Gandhi, his writings and his words are as relevant as ever today as when he lived. This is the theme of the Sixth Gandhi Memorial Lecture presented by Gurdial Singh Nijar, a prominent Malaysian lawyer and former law professor, and organised by the Gandhi Memorial Trust, Malaysia. The text of the lecture, which was presented in Kuala Lumpur in October 2016, is below.
This an exciting age – technological advances have liberated us in ways unimaginable. Communicating with others, transferring money, even the mundane paying of bills; and most significantly of all - accessing any information from anywhere in the world. All accomplished with a swift press of a button. Like the waving of a magician’s wand!
Rising income inequality poses a severe risk to the global economy and could result in the reversal of globalization, according to the World Economic Forum (WEF).The organization's annual Global Risks report ranked rising income and wealth disparity first among the underlying trends that will determine the shape of the world in the next decade. It states that since the 1980s, the share of income going to the top 1% of wealthiest citizens has increased in much of the Western world, including the UK, the US, Canada, Ireland and Australia — although the same was not true in France, Germany, Japan or Sweden.
For many years now, STWR has made the case for a massive mobilisation of civil society around the issue of life-threatening poverty and hunger. Our basic advocacy position as an organisation could not be simpler: that the urgent need for world rehabilitation must begin with a united people’s voice that speaks on behalf of the least advantaged, giving the highest priority to the prevention of extreme human deprivation in every country. We submit that only through a universal demand for a fairer sharing of global resources can we begin to see a gradual reversal of disastrous current trends, even in terms of regional conflicts and environmental degradation. Yet this will require millions upon millions of ordinary people out on the streets in constant, peaceful demonstrations that are focused on the need for governments to redistribute essential resources to the most marginalised people of the world.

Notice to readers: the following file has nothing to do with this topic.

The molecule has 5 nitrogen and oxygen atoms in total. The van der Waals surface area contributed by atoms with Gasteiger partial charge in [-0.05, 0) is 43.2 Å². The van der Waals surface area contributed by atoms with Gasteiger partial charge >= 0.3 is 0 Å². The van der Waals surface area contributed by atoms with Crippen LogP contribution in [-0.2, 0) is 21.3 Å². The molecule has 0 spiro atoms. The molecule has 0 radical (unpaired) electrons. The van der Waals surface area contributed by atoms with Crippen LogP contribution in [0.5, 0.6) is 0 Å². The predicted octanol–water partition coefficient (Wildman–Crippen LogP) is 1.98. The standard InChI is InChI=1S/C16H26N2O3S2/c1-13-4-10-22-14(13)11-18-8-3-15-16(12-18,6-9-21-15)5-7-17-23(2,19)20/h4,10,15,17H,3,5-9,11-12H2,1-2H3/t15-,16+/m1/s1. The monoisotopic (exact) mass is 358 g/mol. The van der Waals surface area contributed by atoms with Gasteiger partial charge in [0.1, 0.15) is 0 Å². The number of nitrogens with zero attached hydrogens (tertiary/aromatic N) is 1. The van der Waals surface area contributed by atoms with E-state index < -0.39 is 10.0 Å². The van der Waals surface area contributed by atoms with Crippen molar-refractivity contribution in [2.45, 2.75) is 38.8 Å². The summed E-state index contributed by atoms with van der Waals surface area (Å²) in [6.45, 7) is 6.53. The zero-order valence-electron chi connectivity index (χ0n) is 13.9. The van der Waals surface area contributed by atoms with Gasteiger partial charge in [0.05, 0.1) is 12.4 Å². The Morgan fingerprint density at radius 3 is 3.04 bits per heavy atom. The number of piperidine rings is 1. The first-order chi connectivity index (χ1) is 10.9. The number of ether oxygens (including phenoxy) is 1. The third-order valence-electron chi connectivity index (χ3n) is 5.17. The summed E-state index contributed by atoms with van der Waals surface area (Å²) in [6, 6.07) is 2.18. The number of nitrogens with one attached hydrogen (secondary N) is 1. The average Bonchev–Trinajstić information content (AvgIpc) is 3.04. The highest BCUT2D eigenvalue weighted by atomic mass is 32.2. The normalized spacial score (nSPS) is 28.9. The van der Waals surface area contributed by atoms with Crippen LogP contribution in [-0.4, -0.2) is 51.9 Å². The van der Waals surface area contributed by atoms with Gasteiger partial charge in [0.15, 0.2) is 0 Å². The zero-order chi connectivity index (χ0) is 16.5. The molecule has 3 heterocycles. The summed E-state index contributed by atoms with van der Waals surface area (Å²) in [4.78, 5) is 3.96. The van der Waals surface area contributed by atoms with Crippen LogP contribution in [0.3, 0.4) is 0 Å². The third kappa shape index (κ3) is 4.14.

At the start of the Maltese EU Presidency, the Greens/EFA Group in the European Parliament has today presented a study on the country’s tax practices.
The study, written by the Italian-British academic, Tommaso Faccio, shows that Malta would be included in the list of tax havens if the criteria developed by the European Commission for non-EU countries were applied to the EU.
When you consider that the 18th "replenishment" of the World Bank's International Development Association (IDA), just concluded in Yogyakarta, Indonesia, is traditionally a fundraising exercise with IDA's donor countries, then an outcome that shows IDA resources jumping from $52 billion just three years ago to $75 billion today suggests that donors are feeling remarkably generous these days.
Dig deeper, though, and something different, but no less remarkable, is going on. The fact is this replenishment was not primarily about donor pledges. Instead, it marked a fundamental turning point for the World Bank, with an agreement among the donors to allow the bank for the first time to leverage IDA's resources through borrowing in the marketplace.